When Texas Gov. Greg Abbott in late March deemed churches to be “essential” services and superseded bans on in-person religious gatherings in Harris and other counties, many local congregations opted to stick with online services and follow the advice of public health experts to prevent the spread of the new coronavirus.
A month later, Abbott has cleared the way for churches, synagogues and mosques across the state to resume larger gatherings as part of a plan announced Monday to restart Texas’ economy.
But there is far from a consensus among local religious leaders over whether now is the time to throw open church doors, even with Abbott’s social-distancing recommendations. A group of more than 80 Christian churches across greater Houston has signed a statement saying they would not hold in-person services during May.
“We believe that in-person gatherings for worship that are larger than 50 persons should not take place in April or May. We will not have in-person worship but will continue offering worship online,” said the statement. “In making this decision, we have the unanimous support of the leaders of the Texas Medical Center who strongly recommend these actions for all the faith communities of Greater Houston.”
Since the statement went out on Friday, about 25 more churches have added their signatures, according to Scott Jones, as resident bishop of the Texas Annual Conference of The United Methodist Church.
“We can see clearly at this time that resumption of larger group gatherings should not happen in the next six weeks,” the statement reads. “Deciding when to resume in-person worship for larger gatherings should be evaluated as new information about the rate of new cases and the availability of testing is available.”
Not every church leader agrees. Daniel DiNardo, the archbishop for Galveston-Houston, which includes 1.7 million Catholics, announced Wednesday evening that masses would resume this weekend with social distancing.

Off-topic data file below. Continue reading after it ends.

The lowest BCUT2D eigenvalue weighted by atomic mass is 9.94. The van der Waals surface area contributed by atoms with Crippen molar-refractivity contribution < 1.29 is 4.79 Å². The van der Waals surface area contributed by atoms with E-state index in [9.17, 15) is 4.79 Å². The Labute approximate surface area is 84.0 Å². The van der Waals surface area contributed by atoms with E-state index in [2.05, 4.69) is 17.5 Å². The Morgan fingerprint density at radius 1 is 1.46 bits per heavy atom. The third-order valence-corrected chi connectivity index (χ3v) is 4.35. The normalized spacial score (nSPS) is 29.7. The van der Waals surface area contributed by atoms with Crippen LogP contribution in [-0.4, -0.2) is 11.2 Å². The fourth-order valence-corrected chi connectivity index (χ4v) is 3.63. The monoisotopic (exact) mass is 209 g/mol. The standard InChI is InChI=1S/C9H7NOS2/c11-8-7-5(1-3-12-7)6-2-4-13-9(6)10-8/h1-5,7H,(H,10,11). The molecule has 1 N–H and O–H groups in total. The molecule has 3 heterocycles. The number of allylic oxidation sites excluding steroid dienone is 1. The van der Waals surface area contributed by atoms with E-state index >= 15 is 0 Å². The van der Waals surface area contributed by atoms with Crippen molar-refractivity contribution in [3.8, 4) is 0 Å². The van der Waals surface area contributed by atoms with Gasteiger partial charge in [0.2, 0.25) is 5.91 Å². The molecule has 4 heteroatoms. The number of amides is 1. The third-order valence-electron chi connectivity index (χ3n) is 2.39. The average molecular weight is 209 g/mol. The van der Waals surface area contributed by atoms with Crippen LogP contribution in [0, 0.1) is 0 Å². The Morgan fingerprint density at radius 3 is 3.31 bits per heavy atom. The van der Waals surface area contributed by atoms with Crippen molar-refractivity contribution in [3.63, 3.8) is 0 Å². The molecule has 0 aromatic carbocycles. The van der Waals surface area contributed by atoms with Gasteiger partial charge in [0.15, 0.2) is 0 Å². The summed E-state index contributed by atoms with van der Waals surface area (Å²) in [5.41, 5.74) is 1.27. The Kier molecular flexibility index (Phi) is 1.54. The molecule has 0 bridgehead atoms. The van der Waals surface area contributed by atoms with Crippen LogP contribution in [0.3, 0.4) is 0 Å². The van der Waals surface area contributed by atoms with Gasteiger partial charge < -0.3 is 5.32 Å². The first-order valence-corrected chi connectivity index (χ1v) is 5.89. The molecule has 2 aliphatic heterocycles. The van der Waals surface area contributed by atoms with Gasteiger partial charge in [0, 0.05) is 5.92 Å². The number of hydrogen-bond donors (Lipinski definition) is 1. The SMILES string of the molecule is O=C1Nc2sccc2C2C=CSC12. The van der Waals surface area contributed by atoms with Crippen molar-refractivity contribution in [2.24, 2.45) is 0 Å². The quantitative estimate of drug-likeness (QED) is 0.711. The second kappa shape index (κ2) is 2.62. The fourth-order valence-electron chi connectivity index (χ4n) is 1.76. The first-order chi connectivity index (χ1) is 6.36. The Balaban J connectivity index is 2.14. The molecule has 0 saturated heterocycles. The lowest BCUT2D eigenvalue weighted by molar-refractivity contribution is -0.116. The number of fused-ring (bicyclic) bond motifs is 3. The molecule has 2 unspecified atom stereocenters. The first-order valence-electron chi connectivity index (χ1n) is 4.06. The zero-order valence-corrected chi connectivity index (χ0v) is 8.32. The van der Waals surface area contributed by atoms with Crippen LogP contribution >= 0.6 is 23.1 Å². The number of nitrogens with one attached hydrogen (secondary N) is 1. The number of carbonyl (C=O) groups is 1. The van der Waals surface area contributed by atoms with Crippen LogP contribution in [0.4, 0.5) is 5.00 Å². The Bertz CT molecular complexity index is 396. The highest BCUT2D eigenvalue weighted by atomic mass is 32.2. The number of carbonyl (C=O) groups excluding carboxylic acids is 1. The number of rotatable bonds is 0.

Second Baptist Church, which counts tens of thousands of Houstonians as members, said it will resume services at its campuses — again with social distancing — on May 9. The church said it may add new services to allow congregants to worship while remaining 6 feet apart.
Abbott opens church doors
Many congregations moved away from in-person gatherings prior to orders by local officials, including one by Harris County Judge Lina Hidalgo that banned gatherings. Abbott subsequently issued an order that reopened churches and other places of worship with limitations; he said religious services should either be conducted remotely or in-person using social distancing guidelines.
The Republican governor’s latest guidance lifts a limit on the size of gatherings and urges people to wear masks when appropriate.
As for places of worship, he recommends that those most at risk for COVID-19 — such as persons age 65 and older who have underlying health conditions — watch or participate in religious services remotely. Churches are encouraged to set aside an area for members of the at-risk population or dedicate a service for just them to attend.
Inside, attendees should keep at least two empty seats between them. Two or more members of the same household can sit next to one another, as can two people attending services together.
Every other row of seating should also be left empty.
Employees and volunteers working at places of worship should also be trained on appropriate cleaning, disinfection, hand hygiene and respiratory etiquette, according to the guidelines. An employee or volunteer that has new or worsening signs of COVID-19 should be sent home. Employees and volunteers should also maintain social distancing.